The research into salaries reveals certain major differences that you should be aware of. First is the average salary will vary from state to state. Part of this reason is the legal requirements you will have to meet (such as liability insurance) that can add to the cost of practicing your profession. Demand is also an issue, though the projected demand for PTAs is expected to increase by 31 percent over the next 5 years. This means that there will be plenty of opportunities once you have attained your certification to find a job where you live, or be able to relocate to most areas of the country and earn a fair wage.
Now for the numbers. You can find a state-by-state listing of the median salaries at Learn to Become. There is also more detailed information by clicking on the webpage’s button for each individual state. Within the salary range of 75 percent of the PTA workforce, there is a median low of $46,780 and a media high of $67,770. This means that the majority of PTA workers will be paid within this range. However, in evaluating this information keep several things in mind:
- The numbers reflect most of the PTA salaries, so you may find yourself at the lower end (less than $46,780) depending on where you live.
- Years of experience are also included in the numbers, which means that a PTA that has been working for 5 years is part of that high end $67,770 a year salary. There are PTAs who make more, but use moderation and expect to start on the lower end of the curve as a first year professional.
- The $57,430 median salary is reflected in a number of studies about what the average PTA can expect to make. You should be within this range within a year or two.
In another survey, Salary.com indicates that the type of degree you possess has a direct impact on how much you will earn as a PTA. This data needs to be carefully considered as it does not clearly indicate the specific discipline for the advanced degrees. For example, the chart shows that you are likely to make more money with a Bachelor’s degree, but it doesn’t say whether that degree is in Business or Biology. As was discussed earlier, there are several ways you can advance your career as a PTA, either through certification or obtaining advanced education in a healthcare related field, such as Sports Medicine.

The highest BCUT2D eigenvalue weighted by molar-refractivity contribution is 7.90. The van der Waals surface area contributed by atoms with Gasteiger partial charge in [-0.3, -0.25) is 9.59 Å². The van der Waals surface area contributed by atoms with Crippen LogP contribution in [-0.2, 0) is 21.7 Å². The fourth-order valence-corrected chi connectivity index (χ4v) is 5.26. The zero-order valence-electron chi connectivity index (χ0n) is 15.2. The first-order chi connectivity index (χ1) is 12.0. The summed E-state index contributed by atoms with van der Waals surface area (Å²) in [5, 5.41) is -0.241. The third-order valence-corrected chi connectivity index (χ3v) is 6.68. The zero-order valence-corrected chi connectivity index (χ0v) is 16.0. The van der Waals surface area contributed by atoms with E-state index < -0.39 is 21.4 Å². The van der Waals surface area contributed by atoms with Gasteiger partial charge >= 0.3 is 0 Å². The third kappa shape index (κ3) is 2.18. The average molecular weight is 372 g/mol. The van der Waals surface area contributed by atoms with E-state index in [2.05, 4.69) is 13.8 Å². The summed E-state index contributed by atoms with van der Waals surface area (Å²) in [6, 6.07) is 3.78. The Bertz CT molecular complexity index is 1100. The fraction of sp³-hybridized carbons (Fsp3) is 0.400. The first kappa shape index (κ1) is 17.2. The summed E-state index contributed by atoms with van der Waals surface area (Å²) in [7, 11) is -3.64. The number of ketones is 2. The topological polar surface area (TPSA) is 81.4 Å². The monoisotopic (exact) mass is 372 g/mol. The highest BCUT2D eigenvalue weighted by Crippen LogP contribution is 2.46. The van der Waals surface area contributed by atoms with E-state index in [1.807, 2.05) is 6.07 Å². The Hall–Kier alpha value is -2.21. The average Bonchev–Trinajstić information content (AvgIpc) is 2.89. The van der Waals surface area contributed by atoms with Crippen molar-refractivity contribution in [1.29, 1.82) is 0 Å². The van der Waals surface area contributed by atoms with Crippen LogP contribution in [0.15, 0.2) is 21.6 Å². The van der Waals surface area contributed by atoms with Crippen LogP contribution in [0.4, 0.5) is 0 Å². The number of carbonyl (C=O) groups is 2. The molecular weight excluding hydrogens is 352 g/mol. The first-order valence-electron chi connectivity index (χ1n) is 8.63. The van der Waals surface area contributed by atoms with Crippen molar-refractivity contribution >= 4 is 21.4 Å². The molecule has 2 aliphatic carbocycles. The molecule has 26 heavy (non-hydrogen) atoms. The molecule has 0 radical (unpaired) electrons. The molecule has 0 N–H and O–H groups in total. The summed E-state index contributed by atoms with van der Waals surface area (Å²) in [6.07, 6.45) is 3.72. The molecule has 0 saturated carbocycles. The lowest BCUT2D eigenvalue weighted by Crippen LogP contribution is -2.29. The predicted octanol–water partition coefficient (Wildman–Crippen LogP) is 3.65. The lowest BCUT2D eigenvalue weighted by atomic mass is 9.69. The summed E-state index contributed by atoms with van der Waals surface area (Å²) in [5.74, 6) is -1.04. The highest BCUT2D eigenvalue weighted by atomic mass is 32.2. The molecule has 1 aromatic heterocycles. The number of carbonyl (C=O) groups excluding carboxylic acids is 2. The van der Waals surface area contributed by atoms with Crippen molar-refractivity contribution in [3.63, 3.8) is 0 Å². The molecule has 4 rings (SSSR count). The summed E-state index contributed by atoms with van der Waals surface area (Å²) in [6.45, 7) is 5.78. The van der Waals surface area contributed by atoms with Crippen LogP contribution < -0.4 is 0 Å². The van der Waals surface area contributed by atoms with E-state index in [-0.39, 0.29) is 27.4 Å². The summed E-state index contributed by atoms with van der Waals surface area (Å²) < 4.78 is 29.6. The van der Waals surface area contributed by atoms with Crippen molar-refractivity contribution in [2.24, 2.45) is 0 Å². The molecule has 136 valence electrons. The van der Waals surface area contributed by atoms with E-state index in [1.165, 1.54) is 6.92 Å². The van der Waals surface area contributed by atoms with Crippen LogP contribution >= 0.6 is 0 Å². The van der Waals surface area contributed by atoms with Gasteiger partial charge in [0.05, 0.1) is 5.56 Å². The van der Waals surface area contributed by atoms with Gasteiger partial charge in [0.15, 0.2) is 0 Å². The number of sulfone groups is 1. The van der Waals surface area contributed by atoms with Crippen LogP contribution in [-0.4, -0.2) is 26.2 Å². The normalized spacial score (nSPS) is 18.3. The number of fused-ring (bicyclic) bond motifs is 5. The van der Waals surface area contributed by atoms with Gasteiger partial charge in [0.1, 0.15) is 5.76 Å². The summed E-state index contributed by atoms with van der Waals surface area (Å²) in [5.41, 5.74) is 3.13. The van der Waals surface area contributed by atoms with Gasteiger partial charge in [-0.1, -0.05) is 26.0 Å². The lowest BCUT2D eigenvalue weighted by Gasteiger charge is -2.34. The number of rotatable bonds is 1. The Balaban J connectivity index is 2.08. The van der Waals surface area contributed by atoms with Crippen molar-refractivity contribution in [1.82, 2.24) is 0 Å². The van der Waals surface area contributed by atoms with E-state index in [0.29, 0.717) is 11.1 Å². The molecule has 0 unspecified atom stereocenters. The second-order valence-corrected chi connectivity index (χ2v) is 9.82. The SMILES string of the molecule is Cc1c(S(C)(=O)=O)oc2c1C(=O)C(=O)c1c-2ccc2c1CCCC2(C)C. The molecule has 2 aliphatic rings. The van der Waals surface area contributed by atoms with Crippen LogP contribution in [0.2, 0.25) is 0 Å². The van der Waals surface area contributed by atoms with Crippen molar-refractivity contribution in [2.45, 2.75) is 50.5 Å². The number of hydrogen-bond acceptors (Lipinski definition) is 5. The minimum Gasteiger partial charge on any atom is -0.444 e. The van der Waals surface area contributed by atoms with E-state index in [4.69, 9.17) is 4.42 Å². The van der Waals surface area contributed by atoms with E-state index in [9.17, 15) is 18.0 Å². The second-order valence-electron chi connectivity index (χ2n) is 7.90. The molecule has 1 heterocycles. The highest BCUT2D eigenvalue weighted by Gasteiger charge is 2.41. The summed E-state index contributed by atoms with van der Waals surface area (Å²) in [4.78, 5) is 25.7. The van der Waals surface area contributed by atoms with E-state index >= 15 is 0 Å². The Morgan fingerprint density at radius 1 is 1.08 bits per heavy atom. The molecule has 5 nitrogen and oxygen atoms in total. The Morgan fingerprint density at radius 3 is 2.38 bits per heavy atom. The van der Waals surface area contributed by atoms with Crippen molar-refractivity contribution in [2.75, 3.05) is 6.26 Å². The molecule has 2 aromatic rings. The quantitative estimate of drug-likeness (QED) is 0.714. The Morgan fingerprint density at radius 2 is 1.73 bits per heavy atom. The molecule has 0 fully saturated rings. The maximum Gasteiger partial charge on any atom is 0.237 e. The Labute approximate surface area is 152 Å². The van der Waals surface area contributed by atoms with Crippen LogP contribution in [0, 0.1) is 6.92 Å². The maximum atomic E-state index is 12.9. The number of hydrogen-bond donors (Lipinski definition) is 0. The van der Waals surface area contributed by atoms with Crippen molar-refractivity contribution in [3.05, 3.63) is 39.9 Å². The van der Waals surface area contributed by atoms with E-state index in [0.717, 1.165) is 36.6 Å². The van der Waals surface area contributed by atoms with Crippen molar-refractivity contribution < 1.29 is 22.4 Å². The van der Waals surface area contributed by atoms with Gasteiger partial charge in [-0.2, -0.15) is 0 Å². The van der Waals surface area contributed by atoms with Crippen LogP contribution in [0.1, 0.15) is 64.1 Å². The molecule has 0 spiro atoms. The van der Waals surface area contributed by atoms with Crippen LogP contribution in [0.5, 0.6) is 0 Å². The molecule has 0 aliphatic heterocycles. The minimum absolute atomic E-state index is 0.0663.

However, this chart may be useful for people who are transitioning from one field to another. For example, if you have a degree in Business and want to become a PTA, this chart is useful because it indicates your Bachelor’s degree will have a future impact on your starting salary.
Also notice on the same web page that the vast majority of practicing Physical Therapy Assistants have a two year degree. This indicates that not only are most PTAs content with their level of education, but also if they pursue an advanced degree they are likely to move out of the field. This factor is shown when looking at the data for job satisfaction within the profession.
The upward mobility of a PTA is fairly limited. When you stop and consider the nature of your job responsibilities, there isn’t a lot more to know or do. You can choose a specialty, but that is likely to have you doing the same job except you will be focusing on a smaller population of patients. There really isn’t an “up” factor to the position, but to many people that is not a critical factor. In fact, there are people who prefer it that way.
The stress level of a job is often a major factor in job satisfaction, and PTAs fall into the middle range of this measurement. The fact is, once a PTA has some experience under their belt they will become confident and adjust to the job’s requirement to achieve patient satisfaction. It will also depend on their general working environment, as in-office politics and related non-professional stress factors can become an issue.
A third factor is how flexible the position is in terms of the duties you are expected to perform. The duties of a PTA are fairly standard, as there are specific tasks and procedures that need to be performed regardless of the patient. However, a PTA has the advantage of being able to become very proficient at their job and achieve a level of job satisfaction without worrying about having to relearn new skills. There will be exceptions, such as new technology, but the human body appears to remain a constant for most people.